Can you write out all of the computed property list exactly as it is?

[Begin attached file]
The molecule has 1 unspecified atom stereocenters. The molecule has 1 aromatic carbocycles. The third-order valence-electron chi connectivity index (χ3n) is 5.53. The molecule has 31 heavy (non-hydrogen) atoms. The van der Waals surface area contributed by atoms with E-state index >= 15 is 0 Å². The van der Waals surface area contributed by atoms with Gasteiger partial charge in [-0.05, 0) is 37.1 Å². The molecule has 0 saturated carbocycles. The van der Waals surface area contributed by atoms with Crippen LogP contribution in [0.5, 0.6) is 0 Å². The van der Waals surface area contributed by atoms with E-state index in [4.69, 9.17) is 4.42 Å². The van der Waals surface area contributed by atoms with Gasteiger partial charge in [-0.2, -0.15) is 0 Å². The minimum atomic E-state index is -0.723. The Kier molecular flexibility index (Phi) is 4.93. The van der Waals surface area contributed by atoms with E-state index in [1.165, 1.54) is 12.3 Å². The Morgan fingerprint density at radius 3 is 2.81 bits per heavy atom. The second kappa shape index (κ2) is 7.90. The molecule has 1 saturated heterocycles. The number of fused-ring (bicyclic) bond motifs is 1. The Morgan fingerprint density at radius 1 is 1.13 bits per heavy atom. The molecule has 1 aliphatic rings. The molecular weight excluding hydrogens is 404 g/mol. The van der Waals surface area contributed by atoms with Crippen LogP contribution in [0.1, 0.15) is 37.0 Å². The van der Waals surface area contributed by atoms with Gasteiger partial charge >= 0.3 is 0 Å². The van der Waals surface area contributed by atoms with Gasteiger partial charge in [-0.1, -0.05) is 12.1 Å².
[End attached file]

The molecule has 1 unspecified atom stereocenters. The molecule has 1 aromatic carbocycles. The third-order valence-electron chi connectivity index (χ3n) is 5.53. The molecule has 31 heavy (non-hydrogen) atoms. The van der Waals surface area contributed by atoms with E-state index >= 15 is 0 Å². The van der Waals surface area contributed by atoms with Gasteiger partial charge in [-0.05, 0) is 37.1 Å². The molecule has 0 saturated carbocycles. The van der Waals surface area contributed by atoms with Crippen LogP contribution in [0.5, 0.6) is 0 Å². The van der Waals surface area contributed by atoms with E-state index in [4.69, 9.17) is 4.42 Å². The van der Waals surface area contributed by atoms with Gasteiger partial charge in [-0.2, -0.15) is 0 Å². The minimum atomic E-state index is -0.723. The Kier molecular flexibility index (Phi) is 4.93. The van der Waals surface area contributed by atoms with E-state index in [1.165, 1.54) is 12.3 Å². The Morgan fingerprint density at radius 3 is 2.81 bits per heavy atom. The second kappa shape index (κ2) is 7.90. The molecule has 1 saturated heterocycles. The number of fused-ring (bicyclic) bond motifs is 1. The Morgan fingerprint density at radius 1 is 1.13 bits per heavy atom. The molecule has 1 aliphatic rings. The molecular weight excluding hydrogens is 404 g/mol. The van der Waals surface area contributed by atoms with Crippen LogP contribution in [0.1, 0.15) is 37.0 Å². The van der Waals surface area contributed by atoms with Gasteiger partial charge >= 0.3 is 0 Å². The van der Waals surface area contributed by atoms with Gasteiger partial charge in [-0.1, -0.05) is 12.1 Å².